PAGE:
With inflation on the rise, you might be looking for options to diversify your investments to hedge against it. Commodities and real estate are popular choices, as is gold because it’s seen as an alternative currency.
While gold gets a lot of attention for investment, there are other metals and metal alloys you might consider instead. You might own physical blocks of it or look to invest through the derivatives market or mining company stocks.
Good investment choices involve understanding the risks and rewards of the different types of precious metals, so let’s take a look at a few you might consider for your portfolio.
Investment Types of Precious Metals
While all these metals are precious, only certain ones fall into the investment category. They’re used to diversify portfolios as a hedge against inflation and during times of financial uncertainty.
All find use and value through industrial applications, but investment-level metals tend to have their own intrinsic value.
The most well-known and common investment choice, gold has a long history with ties to global economies. It’s not the rarest, but its historical use as currency and in the jewelry industry gives it intrinsic value.
You can choose from different types of gold investments, with the most popular being bullion you can put in your safe. There are also mutual and IRA funds like www.raremetalblog.com/gold-ira-companies/ where you can hold shares with other investors.
Silver has more industrial uses than gold, so it has value through that as well as a historical currency. It has the highest electrical and thermal conductivity of any element, giving it high value in the industry.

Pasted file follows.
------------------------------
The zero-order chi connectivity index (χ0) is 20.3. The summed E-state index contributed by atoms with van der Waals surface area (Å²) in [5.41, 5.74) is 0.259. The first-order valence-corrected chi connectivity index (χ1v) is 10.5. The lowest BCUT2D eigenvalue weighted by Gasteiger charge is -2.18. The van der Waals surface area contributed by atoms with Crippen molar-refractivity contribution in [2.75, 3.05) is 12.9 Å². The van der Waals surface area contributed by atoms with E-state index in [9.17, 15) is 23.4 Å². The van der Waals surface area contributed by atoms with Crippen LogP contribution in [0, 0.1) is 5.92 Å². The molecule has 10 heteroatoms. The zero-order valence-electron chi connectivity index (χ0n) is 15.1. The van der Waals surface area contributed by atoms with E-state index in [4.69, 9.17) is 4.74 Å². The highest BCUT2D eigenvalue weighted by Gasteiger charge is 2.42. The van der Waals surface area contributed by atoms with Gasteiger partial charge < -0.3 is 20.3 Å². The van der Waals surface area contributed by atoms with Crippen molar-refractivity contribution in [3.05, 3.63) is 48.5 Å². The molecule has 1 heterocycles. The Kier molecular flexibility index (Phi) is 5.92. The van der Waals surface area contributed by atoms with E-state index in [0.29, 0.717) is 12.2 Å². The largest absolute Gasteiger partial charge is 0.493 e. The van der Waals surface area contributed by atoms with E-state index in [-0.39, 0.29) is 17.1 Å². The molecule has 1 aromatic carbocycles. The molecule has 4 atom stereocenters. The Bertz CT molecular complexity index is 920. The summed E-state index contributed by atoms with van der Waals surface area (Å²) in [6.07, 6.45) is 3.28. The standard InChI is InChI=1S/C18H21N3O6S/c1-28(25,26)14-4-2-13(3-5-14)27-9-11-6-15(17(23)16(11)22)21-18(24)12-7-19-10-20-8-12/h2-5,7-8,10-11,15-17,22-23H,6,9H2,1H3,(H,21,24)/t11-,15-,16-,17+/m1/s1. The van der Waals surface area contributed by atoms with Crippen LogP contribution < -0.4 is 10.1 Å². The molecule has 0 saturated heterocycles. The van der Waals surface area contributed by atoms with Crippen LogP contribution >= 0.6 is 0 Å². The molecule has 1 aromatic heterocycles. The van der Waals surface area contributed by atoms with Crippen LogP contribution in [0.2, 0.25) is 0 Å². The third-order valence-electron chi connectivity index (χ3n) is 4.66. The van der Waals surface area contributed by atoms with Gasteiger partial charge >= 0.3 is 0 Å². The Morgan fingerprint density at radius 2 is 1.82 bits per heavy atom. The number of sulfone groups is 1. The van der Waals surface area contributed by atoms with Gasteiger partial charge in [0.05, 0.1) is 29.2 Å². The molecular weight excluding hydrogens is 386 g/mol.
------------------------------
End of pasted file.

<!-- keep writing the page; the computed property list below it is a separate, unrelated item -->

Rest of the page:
As with gold, you can invest in various types of silver bullion you hold directly. Silver is popular because it’s less expensive than gold but still valuable.
Considered one of the most precious, platinum has superior corrosion resistance that makes it valuable for use in catalytic converters and lab equipment. You can invest in it as bullion struck into coins or bars.
Platinum’s value tends to rise during times of prosperity but goes down during uncertainty. It runs the opposite of gold, making it a complementary portfolio piece.
Related to platinum chemically, palladium has similar industrial uses. In fact, more than half the supply finds its way into use in catalytic converters and the like.
Palladium is relatively new from an investment standpoint, only beginning to be used in coins in 1966. It’s low on the radar at the moment, but as more mints create bullion, it should gain in popularity.
Non-Investment Precious Metals
While you might find ways to invest in these through company stocks, some precious metals find value due to their use in industrial processes. These include ruthenium, rhodium, iridium, and osmium.
They’re important and valuable due to their use in electrical and automotive spaces or, in the case of iridium, use in special metal alloys. They fall in the same group as platinum and palladium with an extreme density that makes them strong and durable.
Ready to Invest?
You have several types of precious metals to consider if you’re looking to diversify your investment portfolio. Investing can happen through a special IRA or mutual funds or you can hold bullion directly. The best precious metals for you depend on your comfort with risk and overall investment goals.
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